15:17 to Paris’ Real Life Heroes React to Working With ‘Icon’ Clint Eastwood: ‘He Could Be Our Fourth Best Friend’

Clint Eastwood didn’t want a performance. He wanted reality.

In his new thriller 15:17 to Paris, the Oscar-winning director depicts the story of three American friends — Alek Skarlatos, Spencer Stone and Anthony Sadler — who stopped a terrorist attack on a high-speed train from Amsterdam to Paris in August 2015.

And in an Eastwood first, he skipped the casting calls and relied on the now-heroes to star as themselves in the film.

Celeb Heroes

The 15:17 to Paris
The 15:17 to Paris Keith Bernstein/Warner Bros.

“He literally kept it that simple,” explains Sadler. “He threw out all the conventional stuff and said, ‘I don’t want you to act. I want you to be you. Do what you did and I’ll capture it.’ It took the weight off shooting a major motion picture. It was like, ‘I’m going to take you to Europe, we’re going to relive the trip and I’ll film it.’”

But they couldn’t go it alone. “We all know each other so well and this is the craziest thing we’ve done — well, besides stopping a terrorist attack,” says Skarlatos, who competed on Dancing With the Stars in 2015. “Being together made this more fun. We’ve been through so many experiences together that nothing can affect our friendship.”

Echoes Sadler, “It would mean 10 times less if we didn’t do it together.”

The childhood pals — who were awarded the highest French merit, the Legion of Honour — share their experience with Us.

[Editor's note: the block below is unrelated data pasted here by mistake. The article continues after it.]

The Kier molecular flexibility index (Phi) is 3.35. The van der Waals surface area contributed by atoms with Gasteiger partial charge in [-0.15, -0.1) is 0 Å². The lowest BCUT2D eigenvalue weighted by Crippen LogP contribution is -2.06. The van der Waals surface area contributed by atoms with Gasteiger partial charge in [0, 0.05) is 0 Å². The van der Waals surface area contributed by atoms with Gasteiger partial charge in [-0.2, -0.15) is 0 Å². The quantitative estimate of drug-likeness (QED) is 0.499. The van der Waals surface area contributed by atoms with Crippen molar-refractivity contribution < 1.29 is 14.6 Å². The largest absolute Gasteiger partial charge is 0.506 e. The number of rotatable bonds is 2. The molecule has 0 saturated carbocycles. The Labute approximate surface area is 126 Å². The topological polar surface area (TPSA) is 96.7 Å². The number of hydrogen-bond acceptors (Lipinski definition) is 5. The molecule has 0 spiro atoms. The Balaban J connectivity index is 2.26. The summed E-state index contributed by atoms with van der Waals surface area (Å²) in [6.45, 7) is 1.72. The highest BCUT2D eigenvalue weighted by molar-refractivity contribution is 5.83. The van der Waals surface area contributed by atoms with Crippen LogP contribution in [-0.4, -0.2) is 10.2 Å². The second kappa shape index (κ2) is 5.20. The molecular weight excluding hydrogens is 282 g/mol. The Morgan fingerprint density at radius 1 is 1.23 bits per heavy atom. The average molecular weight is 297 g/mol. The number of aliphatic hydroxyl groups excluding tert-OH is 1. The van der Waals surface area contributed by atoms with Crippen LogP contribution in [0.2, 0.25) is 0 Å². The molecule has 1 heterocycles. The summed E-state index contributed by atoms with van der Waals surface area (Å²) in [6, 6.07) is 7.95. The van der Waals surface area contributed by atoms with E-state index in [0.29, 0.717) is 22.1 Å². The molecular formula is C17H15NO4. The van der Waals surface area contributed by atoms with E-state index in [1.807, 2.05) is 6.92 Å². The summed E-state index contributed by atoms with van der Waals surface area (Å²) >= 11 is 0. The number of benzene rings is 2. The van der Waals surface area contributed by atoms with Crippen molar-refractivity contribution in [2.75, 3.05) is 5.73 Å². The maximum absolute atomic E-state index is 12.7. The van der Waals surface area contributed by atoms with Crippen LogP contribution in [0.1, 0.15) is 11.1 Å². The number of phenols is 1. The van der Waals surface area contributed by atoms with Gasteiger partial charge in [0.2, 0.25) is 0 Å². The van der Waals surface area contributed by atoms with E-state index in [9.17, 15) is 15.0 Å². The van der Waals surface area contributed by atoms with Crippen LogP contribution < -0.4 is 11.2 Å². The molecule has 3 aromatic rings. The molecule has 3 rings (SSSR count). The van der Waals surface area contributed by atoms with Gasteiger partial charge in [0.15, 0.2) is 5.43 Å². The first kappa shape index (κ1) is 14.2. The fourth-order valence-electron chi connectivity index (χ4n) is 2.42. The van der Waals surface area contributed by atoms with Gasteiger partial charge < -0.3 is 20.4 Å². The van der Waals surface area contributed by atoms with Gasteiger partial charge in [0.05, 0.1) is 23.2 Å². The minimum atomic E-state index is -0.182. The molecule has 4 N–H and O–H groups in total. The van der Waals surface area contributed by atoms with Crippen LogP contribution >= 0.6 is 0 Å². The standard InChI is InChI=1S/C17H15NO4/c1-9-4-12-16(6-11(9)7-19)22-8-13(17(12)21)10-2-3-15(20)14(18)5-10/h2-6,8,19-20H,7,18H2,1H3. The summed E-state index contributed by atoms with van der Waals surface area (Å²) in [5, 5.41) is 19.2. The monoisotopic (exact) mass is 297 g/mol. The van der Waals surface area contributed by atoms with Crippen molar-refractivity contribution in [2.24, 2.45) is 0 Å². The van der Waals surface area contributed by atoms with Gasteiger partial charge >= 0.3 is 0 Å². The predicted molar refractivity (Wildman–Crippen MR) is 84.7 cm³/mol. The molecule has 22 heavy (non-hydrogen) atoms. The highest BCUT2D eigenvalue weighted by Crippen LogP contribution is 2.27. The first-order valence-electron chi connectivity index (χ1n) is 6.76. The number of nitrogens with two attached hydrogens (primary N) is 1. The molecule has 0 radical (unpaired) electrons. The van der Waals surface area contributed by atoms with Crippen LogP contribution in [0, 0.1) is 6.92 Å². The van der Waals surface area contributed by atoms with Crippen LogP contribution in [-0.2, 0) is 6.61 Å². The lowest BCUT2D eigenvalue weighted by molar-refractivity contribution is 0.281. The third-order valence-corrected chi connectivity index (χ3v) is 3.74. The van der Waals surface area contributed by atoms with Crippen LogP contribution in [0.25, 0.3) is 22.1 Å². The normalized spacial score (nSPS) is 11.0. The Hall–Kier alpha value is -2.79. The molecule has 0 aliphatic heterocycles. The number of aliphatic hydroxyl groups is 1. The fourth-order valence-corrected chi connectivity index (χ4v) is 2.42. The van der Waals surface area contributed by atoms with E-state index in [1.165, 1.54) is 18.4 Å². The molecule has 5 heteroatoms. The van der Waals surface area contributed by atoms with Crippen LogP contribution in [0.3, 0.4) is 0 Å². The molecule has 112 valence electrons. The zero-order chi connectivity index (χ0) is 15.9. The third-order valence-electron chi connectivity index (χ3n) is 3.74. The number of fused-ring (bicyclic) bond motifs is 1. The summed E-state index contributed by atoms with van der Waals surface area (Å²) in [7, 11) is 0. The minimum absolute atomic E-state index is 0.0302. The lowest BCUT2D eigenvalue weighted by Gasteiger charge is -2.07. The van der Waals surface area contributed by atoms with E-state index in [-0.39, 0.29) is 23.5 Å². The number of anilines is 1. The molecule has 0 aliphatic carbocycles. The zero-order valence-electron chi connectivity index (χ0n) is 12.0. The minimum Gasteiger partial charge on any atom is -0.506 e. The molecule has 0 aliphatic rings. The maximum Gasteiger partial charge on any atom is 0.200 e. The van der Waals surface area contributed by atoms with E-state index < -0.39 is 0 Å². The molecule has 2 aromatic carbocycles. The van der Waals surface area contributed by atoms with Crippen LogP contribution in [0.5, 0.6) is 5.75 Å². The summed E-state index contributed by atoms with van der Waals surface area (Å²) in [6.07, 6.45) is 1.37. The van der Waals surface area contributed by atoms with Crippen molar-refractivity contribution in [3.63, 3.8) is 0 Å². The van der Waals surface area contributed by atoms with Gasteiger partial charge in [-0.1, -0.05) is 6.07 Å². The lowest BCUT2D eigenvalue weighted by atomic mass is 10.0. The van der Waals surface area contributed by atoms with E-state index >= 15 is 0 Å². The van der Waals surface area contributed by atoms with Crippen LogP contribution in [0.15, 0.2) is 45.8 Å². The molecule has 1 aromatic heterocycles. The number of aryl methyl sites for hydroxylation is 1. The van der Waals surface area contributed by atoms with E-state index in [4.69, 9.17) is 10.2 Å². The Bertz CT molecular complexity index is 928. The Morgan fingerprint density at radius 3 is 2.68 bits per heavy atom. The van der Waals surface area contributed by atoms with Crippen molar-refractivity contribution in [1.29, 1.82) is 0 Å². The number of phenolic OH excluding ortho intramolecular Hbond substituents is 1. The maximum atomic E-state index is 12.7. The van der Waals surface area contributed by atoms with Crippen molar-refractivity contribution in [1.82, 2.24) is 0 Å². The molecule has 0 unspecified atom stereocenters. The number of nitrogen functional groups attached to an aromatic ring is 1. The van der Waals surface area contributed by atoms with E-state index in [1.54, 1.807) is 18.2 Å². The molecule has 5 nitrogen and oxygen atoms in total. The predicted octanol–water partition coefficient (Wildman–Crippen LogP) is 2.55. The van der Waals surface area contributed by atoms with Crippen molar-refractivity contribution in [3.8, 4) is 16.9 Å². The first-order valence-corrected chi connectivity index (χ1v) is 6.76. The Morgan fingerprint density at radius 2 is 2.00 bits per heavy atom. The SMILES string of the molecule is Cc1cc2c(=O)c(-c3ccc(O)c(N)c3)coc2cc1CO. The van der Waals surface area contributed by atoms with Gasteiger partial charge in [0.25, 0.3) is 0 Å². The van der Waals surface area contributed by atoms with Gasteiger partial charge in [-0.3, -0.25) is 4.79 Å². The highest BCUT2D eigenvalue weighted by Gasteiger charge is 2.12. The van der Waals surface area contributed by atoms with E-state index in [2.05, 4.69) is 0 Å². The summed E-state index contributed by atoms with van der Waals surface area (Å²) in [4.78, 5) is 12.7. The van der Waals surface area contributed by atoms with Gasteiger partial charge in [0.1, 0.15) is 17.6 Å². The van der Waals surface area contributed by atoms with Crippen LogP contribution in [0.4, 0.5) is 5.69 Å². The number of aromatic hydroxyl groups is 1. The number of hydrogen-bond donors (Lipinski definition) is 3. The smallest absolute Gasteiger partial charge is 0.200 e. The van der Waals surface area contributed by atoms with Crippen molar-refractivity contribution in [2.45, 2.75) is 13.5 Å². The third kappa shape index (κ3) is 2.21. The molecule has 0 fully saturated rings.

Us Weekly: Why did you decide to tell your story so publicly — first with the 2016 book and now this movie?

Alek Skarlatos: It’s our duty. Attacks don’t usually work out this way. In a way, it’s a good story because it shows terrorists don’t always win. For that reason alone, it should be told. Then for us, it was like therapy. It helped us to work through a lot.

Anthony Sadler, Spencer Stone, and Alek Skarlatos
Anthony Sadler, Spencer Stone, and Alek Skarlatos in 2015. BACKGRID

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Spencer Stone: We’ve been able to completely dissect everything that happened. Like Alek said, this isn’t usually the result. It’s a chink in the armor of terrorism. At the end of the day, I hope people, instead of pulling out their phones when they see someone in distress, they offer a helping hand and be a better human.

Us: Was it hard recreating these intense scenes? Did old memories resurface?

Anthony Sadler: It was actually so cool. We wanted to get it right. Having been through the whole process of shooting  and learning just how much people put in to make things right — like the same luggage, clothes, setting — there was a sense of, “This is what we came for.”

Skarlatos: We all knew how much it meant. It was surreal because we were wearing the exact same clothes, the exact same way. There was a lot of emphasis put on it for that reason.

Us: How did your family and friends react to the casting?

Sadler: They were just as shocked as we were. Everybody knows how big Clint Eastwood is. But they were confident it was going to be good. At least, we didn’t have to worry about the directing side. The acting side was in question. But our family and friends are brutally honest. After they saw it, they said it was good. Their approval meant more than anything.